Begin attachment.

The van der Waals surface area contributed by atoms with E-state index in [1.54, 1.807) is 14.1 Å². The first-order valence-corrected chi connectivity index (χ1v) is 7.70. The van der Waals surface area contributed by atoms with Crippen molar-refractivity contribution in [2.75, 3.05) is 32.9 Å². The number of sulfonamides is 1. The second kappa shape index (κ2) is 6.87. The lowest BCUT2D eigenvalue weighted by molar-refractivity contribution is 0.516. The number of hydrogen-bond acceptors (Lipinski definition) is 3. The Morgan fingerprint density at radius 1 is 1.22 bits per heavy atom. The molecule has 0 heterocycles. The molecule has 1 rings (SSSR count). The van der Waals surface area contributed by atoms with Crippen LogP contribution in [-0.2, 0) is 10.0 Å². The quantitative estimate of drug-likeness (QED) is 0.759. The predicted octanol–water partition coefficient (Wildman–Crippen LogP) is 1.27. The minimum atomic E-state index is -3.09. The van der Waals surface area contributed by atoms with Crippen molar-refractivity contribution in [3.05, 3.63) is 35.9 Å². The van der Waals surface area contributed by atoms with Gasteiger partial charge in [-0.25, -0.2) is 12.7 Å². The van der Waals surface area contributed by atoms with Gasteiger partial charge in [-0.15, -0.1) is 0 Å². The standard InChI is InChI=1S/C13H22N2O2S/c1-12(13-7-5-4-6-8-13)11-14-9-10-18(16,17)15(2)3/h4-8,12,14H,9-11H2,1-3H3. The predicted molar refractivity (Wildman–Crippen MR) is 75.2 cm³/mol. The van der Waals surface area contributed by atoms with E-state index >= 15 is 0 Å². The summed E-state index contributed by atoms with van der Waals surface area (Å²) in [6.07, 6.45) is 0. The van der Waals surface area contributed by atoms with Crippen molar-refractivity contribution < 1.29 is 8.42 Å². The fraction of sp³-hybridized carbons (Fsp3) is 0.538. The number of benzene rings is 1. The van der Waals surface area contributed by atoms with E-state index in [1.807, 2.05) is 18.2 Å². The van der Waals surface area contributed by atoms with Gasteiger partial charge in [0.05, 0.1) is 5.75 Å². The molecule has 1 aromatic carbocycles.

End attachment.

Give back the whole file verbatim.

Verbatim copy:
The van der Waals surface area contributed by atoms with E-state index in [1.54, 1.807) is 14.1 Å². The first-order valence-corrected chi connectivity index (χ1v) is 7.70. The van der Waals surface area contributed by atoms with Crippen molar-refractivity contribution in [2.75, 3.05) is 32.9 Å². The number of sulfonamides is 1. The second kappa shape index (κ2) is 6.87. The lowest BCUT2D eigenvalue weighted by molar-refractivity contribution is 0.516. The number of hydrogen-bond acceptors (Lipinski definition) is 3. The Morgan fingerprint density at radius 1 is 1.22 bits per heavy atom. The molecule has 0 heterocycles. The molecule has 1 rings (SSSR count). The van der Waals surface area contributed by atoms with Crippen LogP contribution in [-0.2, 0) is 10.0 Å². The quantitative estimate of drug-likeness (QED) is 0.759. The predicted octanol–water partition coefficient (Wildman–Crippen LogP) is 1.27. The minimum atomic E-state index is -3.09. The van der Waals surface area contributed by atoms with Crippen molar-refractivity contribution in [3.05, 3.63) is 35.9 Å². The van der Waals surface area contributed by atoms with Gasteiger partial charge in [-0.25, -0.2) is 12.7 Å². The van der Waals surface area contributed by atoms with Gasteiger partial charge in [-0.15, -0.1) is 0 Å². The standard InChI is InChI=1S/C13H22N2O2S/c1-12(13-7-5-4-6-8-13)11-14-9-10-18(16,17)15(2)3/h4-8,12,14H,9-11H2,1-3H3. The predicted molar refractivity (Wildman–Crippen MR) is 75.2 cm³/mol. The van der Waals surface area contributed by atoms with E-state index >= 15 is 0 Å². The summed E-state index contributed by atoms with van der Waals surface area (Å²) in [6.07, 6.45) is 0. The van der Waals surface area contributed by atoms with Crippen molar-refractivity contribution < 1.29 is 8.42 Å². The fraction of sp³-hybridized carbons (Fsp3) is 0.538. The number of benzene rings is 1. The van der Waals surface area contributed by atoms with E-state index in [1.807, 2.05) is 18.2 Å². The van der Waals surface area contributed by atoms with Gasteiger partial charge in [0.05, 0.1) is 5.75 Å². The molecule has 1 aromatic carbocycles.